*I’m aware that BTTF3 came out in 1990, but let’s be real. 1990 was still the ’80s.
I thought I was going to a Wild Child show at Maggie Mae’s, but I ended up at a Wild Cub show instead. Instead of folky pop, Wild Cub purveys dance-friendly indie-pop; I’m down with that. The best moment came in their closer “Summer Fires,” where they toned down the perkiness and amped up the dance elements. By the time the song reached its whirling, enveloping conclusion, I felt like I was listening to an LCD Soundsystem song. That’s about the highest praise this guy can give to a dance band: when the parts come together to be more than their individual sum, and it seems like a song might not and shouldn’t ever end, you’ve reached the peak of dance-rock performance. Good work, Wild Cub.
I found Leagues through a compilation, where the stark, memorable guitar riff of “Magic” caught my attention instantly. The restrained, thoughtful pop-rock that Leagues purveys puts them in the same category as bands like Spoon and Elbow that take small elements of a tune and elevate them to monumental status. The set I caught at SXSW put the unique cohesiveness of their sound on full display.
The band plays largely off empty spaces, populating the songs with tensions that are resolved by the interplay between the guitar, bass, drums and Thad Cockrell’s voice. The fact that guitarist Tyler Burkum, drummer Jeremy Lutito and Cockrell all have long careers in music shows, as the tunes shine by being pared down to the bare essentials. You can always add more to a song, but taking away things and still making successful tunes is impressive. Their songs are just a blast to listen to, and although they don’t particularly inspire dancing, they made me smile.
I trekked over to The Palm Door for the Team Clermont showcase, and I was pleased to find that it was in a rental space instead of a “dirty rock club” (as the lead singer of Fol Chen would later announce). It’s funny that the venue was so squeaky-clean, because the low-slung, southern, rootsy rock of Roadkill Ghost Choir would be the perfect fit for some hole-in-the-wall joint. The six-piece band’s sound filled the venue with melodic, earnest tunes that dropped down to near-silence before roaring to life again. The vocals were a focal point, as Andrew Shepard’s voice displayed unbridled fury and creaky uncertain in equal turns. Listening to such an evocative voice work its magic is one of my favorite things in music; hearing a band back that up with equal passion and fervor is even more of a joy. Roadkill Ghost Choir is highly recommended for fans of Drive-By Truckers, My Morning Jacket and the like.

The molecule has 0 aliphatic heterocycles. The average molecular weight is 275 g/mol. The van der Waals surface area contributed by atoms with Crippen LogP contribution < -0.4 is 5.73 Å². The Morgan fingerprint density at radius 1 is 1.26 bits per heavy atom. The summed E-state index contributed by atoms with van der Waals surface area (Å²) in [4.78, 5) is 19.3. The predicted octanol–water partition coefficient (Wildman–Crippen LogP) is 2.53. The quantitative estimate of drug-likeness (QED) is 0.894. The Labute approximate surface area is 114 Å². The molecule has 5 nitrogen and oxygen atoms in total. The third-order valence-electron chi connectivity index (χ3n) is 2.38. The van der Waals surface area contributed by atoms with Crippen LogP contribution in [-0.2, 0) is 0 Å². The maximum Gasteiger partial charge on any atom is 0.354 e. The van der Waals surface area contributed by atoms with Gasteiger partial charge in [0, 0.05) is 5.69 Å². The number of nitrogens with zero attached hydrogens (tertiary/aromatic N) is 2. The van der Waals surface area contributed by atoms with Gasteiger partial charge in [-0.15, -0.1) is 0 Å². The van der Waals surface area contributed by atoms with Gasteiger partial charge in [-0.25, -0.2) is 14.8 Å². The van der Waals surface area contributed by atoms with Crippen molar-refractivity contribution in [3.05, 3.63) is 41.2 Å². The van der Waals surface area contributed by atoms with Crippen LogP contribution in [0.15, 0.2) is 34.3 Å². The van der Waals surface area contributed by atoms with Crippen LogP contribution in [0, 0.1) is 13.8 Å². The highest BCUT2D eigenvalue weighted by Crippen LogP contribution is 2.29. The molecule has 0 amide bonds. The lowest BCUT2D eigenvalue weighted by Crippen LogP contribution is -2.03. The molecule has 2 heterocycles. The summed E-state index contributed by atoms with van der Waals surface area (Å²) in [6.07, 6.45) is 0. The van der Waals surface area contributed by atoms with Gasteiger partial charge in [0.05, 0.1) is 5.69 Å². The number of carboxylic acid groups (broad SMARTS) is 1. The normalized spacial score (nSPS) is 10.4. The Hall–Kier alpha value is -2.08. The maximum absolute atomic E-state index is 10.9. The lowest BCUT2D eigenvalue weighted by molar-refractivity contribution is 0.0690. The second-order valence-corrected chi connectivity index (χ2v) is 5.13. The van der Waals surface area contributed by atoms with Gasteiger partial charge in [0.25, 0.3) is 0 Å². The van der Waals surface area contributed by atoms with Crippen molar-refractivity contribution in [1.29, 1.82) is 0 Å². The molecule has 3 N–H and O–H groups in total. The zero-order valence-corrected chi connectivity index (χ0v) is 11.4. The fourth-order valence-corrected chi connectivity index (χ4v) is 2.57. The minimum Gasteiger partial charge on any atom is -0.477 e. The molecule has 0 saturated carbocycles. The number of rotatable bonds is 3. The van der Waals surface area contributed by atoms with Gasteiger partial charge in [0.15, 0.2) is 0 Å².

So our Kickstarter is going splendidly, as we’re 84% funded after less than 48 hours of being open. The rapid success thrills and humbles me, as this little project (and by extension, I) have been the recipient of much generosity over the last two days.
But even with golden days about us, there’s still work to be done! Here’s a large mix of solid singles that have floated my way recently.
IC fave Kickstarter had a humongous third year, and you can see all their stats and stuff from it here. Cool information design for an even cooler site. They are literally changing the way the world does art.
Super Visas, James Hicken’s ambient folk project, has a new video for “The Hum That Keeps Us Cool.” It’s incredibly disorienting and fascinating:
I’m incredibly excited that I’ve finished my year-end lists actually correspond with the end of the year. Without further pontificating, here’s the first half of the year’s best.
Honorable Mention: LCD Soundsystem – Madison Square Garden Show. It’s not an official release, but it proves that the tightest live band in the world only got tighter with time. “Yeah” is an absolute powerhouse.
Matt Carney and I are doing a collaborative best-of list for OKSee, the blog that we each ran for half the year. It’s going to be awesome, and I’ll post a link when it happens.
Horse Thief‘s Grow Deep, Grow Wild appeared in our conversation, and Matt exhorted me to check it out. Matt shares my love of LCD Soundsystem and has rocked out to Colourmusic’s “Yes!” in a moving vehicle with me, so I trust his judgment. His judgment was in fine form when he recommended this album to me.
Grow Deep, Grow Wild is one of that rare class of albums that appropriates a specific feel as opposed to a specific genre. I suppose it’s vaguely indie-rock/alt-countryish, but what it really sounds like is the beginning of a road trip across the Midwest. The music is wide-open and spacious, and the energy bubbles just below the surface.